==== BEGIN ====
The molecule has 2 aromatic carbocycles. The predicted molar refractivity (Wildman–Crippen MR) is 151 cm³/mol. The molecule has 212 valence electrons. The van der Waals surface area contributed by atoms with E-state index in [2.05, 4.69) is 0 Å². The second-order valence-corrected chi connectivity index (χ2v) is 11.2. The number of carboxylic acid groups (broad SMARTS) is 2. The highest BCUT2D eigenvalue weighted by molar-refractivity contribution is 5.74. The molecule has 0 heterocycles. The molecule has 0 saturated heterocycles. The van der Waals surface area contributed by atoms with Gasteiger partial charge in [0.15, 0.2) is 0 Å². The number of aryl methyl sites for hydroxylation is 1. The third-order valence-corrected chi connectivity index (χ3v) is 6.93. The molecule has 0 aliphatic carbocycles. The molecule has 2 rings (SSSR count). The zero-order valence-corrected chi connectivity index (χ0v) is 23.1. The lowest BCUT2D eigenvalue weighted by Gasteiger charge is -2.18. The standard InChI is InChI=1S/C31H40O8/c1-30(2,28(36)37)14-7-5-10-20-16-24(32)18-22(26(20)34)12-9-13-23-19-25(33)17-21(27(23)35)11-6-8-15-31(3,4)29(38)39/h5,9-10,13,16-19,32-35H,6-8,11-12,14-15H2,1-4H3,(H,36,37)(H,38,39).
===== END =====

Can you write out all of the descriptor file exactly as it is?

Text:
The molecule has 2 aromatic carbocycles. The predicted molar refractivity (Wildman–Crippen MR) is 151 cm³/mol. The molecule has 212 valence electrons. The van der Waals surface area contributed by atoms with E-state index in [2.05, 4.69) is 0 Å². The second-order valence-corrected chi connectivity index (χ2v) is 11.2. The number of carboxylic acid groups (broad SMARTS) is 2. The highest BCUT2D eigenvalue weighted by molar-refractivity contribution is 5.74. The molecule has 0 heterocycles. The molecule has 0 saturated heterocycles. The van der Waals surface area contributed by atoms with Gasteiger partial charge in [0.15, 0.2) is 0 Å². The number of aryl methyl sites for hydroxylation is 1. The third-order valence-corrected chi connectivity index (χ3v) is 6.93. The molecule has 0 aliphatic carbocycles. The molecule has 2 rings (SSSR count). The zero-order valence-corrected chi connectivity index (χ0v) is 23.1. The lowest BCUT2D eigenvalue weighted by Gasteiger charge is -2.18. The standard InChI is InChI=1S/C31H40O8/c1-30(2,28(36)37)14-7-5-10-20-16-24(32)18-22(26(20)34)12-9-13-23-19-25(33)17-21(27(23)35)11-6-8-15-31(3,4)29(38)39/h5,9-10,13,16-19,32-35H,6-8,11-12,14-15H2,1-4H3,(H,36,37)(H,38,39).